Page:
I’m taking a 100 hour meditation teacher training which will ‘qualify’ me to share a type of meditation that everyone can utilize. I love it. Oddly, I’ve always been qualified but over the years I had allowed the opinions of others to jade my self- confidence.
We are such people pleasers, we humans, that most of us have trained ourselves right out of our own innate and natural well-being. We’ve allowed the intellect to take over our lives forgetting that we are an energy field at our core walking around in these garages we call a body.
When we meditate we are cultivating that core. It is a distraction for the intellect, which says ‘yes’ to everything we feed it. In meditation we tune in to our inner world where inspiration, simplicity and goodness reside. Meditation leads to mindfulness. Cultivating mindfulness through meditation is a powerful tool for daily living. We are able to soothe that which does not serve us and our perspective shifts.
Emotions are simply the indicator of the direction of our thought. Our thoughts, thought often enough, turn into beliefs. The intellect is comprised of our beliefs. Contrary to what the programmed intellect may offer, it is natural for us to feel good. When we meditate we become equipped to notice if we’re feeling good or if something is feeling off. It is that noticing, that mindfulness, that allows for us to consciously change our minds. We are enabled to slow or stop feeding the off-ness our energy/attention and it slows the momentum.
It is the daily practice of focusing on the breath, the breath, the breath that gently breeds mindfulness. The intellect conforms to mindfulness and you will find your behind in the proverbial sling less and less and less. If you’re in a pinch, breathing and focusing elsewhere, like your big toe for example, helps to find that place of well-being. Overall, once a consistent meditation practice gets a foothold on the intellect, feeling good becomes normal and life gets better and better.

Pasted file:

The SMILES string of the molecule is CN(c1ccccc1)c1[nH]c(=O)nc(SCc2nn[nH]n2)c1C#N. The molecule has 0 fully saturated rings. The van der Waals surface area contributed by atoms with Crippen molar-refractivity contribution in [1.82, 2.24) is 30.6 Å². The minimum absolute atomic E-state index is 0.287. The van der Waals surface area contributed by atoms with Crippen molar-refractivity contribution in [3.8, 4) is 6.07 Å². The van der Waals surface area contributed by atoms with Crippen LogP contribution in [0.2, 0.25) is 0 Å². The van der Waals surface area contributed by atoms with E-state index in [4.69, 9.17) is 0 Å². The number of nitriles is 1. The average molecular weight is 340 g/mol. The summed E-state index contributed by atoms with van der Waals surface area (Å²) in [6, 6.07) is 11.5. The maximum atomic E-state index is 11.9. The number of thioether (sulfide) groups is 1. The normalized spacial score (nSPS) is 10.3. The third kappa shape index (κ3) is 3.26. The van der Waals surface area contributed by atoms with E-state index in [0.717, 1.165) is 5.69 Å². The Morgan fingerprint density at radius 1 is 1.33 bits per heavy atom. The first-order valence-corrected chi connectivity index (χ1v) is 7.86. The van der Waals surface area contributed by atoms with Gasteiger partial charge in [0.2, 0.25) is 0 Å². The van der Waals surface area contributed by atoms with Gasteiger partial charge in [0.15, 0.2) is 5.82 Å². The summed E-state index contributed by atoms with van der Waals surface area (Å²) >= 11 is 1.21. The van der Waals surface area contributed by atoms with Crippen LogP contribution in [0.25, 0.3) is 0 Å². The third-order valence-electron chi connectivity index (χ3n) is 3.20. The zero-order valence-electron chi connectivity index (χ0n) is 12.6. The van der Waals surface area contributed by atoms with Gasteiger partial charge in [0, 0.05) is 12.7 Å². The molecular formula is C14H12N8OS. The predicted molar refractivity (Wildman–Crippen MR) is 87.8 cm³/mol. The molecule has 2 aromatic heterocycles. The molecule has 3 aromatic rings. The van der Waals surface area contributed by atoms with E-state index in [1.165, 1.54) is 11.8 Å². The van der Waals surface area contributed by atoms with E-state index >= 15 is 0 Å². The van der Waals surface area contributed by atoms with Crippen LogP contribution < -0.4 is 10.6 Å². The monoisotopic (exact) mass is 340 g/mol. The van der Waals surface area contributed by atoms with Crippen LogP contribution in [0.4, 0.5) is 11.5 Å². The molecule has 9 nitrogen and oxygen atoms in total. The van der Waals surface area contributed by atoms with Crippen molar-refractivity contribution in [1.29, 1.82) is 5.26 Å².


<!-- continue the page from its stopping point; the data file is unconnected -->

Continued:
Cultivate your core and meditate. Open the channel telling the intellect, “I know I have the ability to focus.” Bring your attention to the breath, the breath, the breath. Feel a type of detachment from the physical environment letting your inner cork float. The more you do it the more you want to do it. It’s all good AND It’s only natural.
I always thought the art of meditation was common knowledge; taking a few minutes every day to focus on our b r e a t h i n g. We can stir up much ado over little things that they seem big and out of reach. How many of you know people who b r e a t h e? How many of those b r e a t h i n g people you know are ever aware that they are b r e a t h i n g? How often are you aware that you are b r e a t h i n g? If you do a workout you may be aware that you are b r e a t h i n g, and b r e a t h i n g hard and exerting yourself and sweating…
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Deep breath in to the tippy top, holding briefly and a strong exhale out the mouth. Allow a sigh. One more time – inhale and exhale. Now, just breathe normally noticing the rush of air coming in and going out. Just noticing. At the beginning of a practice, meditation students are often instructed to silently ask themselves three simple questions.
Now, in your mind, as you breathe ask yourself, ‘who am I?’ breathing in and out, ‘who am I?’ very gently offering the question – breathing in and breathing out. Next question, ‘what do I want?’ And, again breathing in and breathing out, ‘what do I want?’. Ever so easy, ever so natural ask yourself ‘what is my dharma/purpose? What is my purpose/how may I serve?’ And then, let the questions go, breathing in and breathing out. Inhale in the luscious air, savoring it and then exhaling out what no longer serves you.
How easy is that? Very! Now you have launched your practice for the day. Enjoy the peace of natural breath for a few minutes more. Make the best of the rest of your day and watch what comes. ‘Seek (the good stuff) and ye shall find.’ It’s only natural.